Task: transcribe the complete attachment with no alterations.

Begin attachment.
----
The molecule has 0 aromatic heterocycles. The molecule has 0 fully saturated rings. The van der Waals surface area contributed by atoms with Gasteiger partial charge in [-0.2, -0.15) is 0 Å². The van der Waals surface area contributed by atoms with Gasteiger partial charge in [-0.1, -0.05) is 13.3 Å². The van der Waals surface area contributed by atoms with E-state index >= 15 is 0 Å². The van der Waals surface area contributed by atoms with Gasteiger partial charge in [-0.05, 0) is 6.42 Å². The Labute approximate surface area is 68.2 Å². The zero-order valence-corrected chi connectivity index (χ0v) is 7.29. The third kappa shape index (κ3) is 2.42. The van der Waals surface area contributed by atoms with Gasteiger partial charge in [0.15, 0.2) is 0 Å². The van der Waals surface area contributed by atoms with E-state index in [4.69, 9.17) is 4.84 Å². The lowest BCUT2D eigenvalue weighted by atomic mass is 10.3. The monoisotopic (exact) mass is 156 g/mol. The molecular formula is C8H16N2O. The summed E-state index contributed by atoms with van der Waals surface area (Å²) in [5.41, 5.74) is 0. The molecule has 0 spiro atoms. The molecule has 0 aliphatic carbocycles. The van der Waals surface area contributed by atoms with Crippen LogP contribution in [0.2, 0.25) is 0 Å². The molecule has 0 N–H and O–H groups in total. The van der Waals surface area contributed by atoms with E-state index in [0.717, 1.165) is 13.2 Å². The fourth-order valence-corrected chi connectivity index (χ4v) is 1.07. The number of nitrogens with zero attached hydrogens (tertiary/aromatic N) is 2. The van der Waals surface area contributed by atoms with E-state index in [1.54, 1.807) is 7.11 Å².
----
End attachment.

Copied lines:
The molecule has 0 aromatic heterocycles. The molecule has 0 fully saturated rings. The van der Waals surface area contributed by atoms with Gasteiger partial charge in [-0.2, -0.15) is 0 Å². The van der Waals surface area contributed by atoms with Gasteiger partial charge in [-0.1, -0.05) is 13.3 Å². The van der Waals surface area contributed by atoms with E-state index >= 15 is 0 Å². The van der Waals surface area contributed by atoms with Gasteiger partial charge in [-0.05, 0) is 6.42 Å². The Labute approximate surface area is 68.2 Å². The zero-order valence-corrected chi connectivity index (χ0v) is 7.29. The third kappa shape index (κ3) is 2.42. The van der Waals surface area contributed by atoms with Gasteiger partial charge in [0.15, 0.2) is 0 Å². The van der Waals surface area contributed by atoms with E-state index in [4.69, 9.17) is 4.84 Å². The lowest BCUT2D eigenvalue weighted by atomic mass is 10.3. The monoisotopic (exact) mass is 156 g/mol. The molecular formula is C8H16N2O. The summed E-state index contributed by atoms with van der Waals surface area (Å²) in [5.41, 5.74) is 0. The molecule has 0 spiro atoms. The molecule has 0 aliphatic carbocycles. The van der Waals surface area contributed by atoms with Crippen LogP contribution in [0.2, 0.25) is 0 Å². The molecule has 0 N–H and O–H groups in total. The van der Waals surface area contributed by atoms with E-state index in [0.717, 1.165) is 13.2 Å². The fourth-order valence-corrected chi connectivity index (χ4v) is 1.07. The number of nitrogens with zero attached hydrogens (tertiary/aromatic N) is 2. The van der Waals surface area contributed by atoms with E-state index in [1.54, 1.807) is 7.11 Å².